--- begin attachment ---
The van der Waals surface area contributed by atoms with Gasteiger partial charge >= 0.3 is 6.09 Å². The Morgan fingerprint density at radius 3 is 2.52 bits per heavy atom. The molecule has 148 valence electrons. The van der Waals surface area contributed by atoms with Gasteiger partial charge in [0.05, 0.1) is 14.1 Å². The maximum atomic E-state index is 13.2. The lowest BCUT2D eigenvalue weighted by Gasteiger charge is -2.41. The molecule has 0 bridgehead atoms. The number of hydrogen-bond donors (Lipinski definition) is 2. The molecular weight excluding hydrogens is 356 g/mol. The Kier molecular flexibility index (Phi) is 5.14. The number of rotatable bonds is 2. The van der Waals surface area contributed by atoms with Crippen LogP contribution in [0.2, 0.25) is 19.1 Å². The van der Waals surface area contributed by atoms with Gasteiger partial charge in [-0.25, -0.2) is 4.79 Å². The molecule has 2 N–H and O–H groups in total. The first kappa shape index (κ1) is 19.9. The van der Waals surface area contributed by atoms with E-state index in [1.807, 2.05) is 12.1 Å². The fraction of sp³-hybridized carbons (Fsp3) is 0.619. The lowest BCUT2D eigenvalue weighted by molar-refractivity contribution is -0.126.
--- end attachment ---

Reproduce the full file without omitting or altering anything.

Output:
The van der Waals surface area contributed by atoms with Gasteiger partial charge >= 0.3 is 6.09 Å². The Morgan fingerprint density at radius 3 is 2.52 bits per heavy atom. The molecule has 148 valence electrons. The van der Waals surface area contributed by atoms with Gasteiger partial charge in [0.05, 0.1) is 14.1 Å². The maximum atomic E-state index is 13.2. The lowest BCUT2D eigenvalue weighted by Gasteiger charge is -2.41. The molecule has 0 bridgehead atoms. The number of hydrogen-bond donors (Lipinski definition) is 2. The molecular weight excluding hydrogens is 356 g/mol. The Kier molecular flexibility index (Phi) is 5.14. The number of rotatable bonds is 2. The van der Waals surface area contributed by atoms with Crippen LogP contribution in [0.2, 0.25) is 19.1 Å². The van der Waals surface area contributed by atoms with Gasteiger partial charge in [-0.25, -0.2) is 4.79 Å². The molecule has 2 N–H and O–H groups in total. The first kappa shape index (κ1) is 19.9. The van der Waals surface area contributed by atoms with E-state index in [1.807, 2.05) is 12.1 Å². The fraction of sp³-hybridized carbons (Fsp3) is 0.619. The lowest BCUT2D eigenvalue weighted by molar-refractivity contribution is -0.126.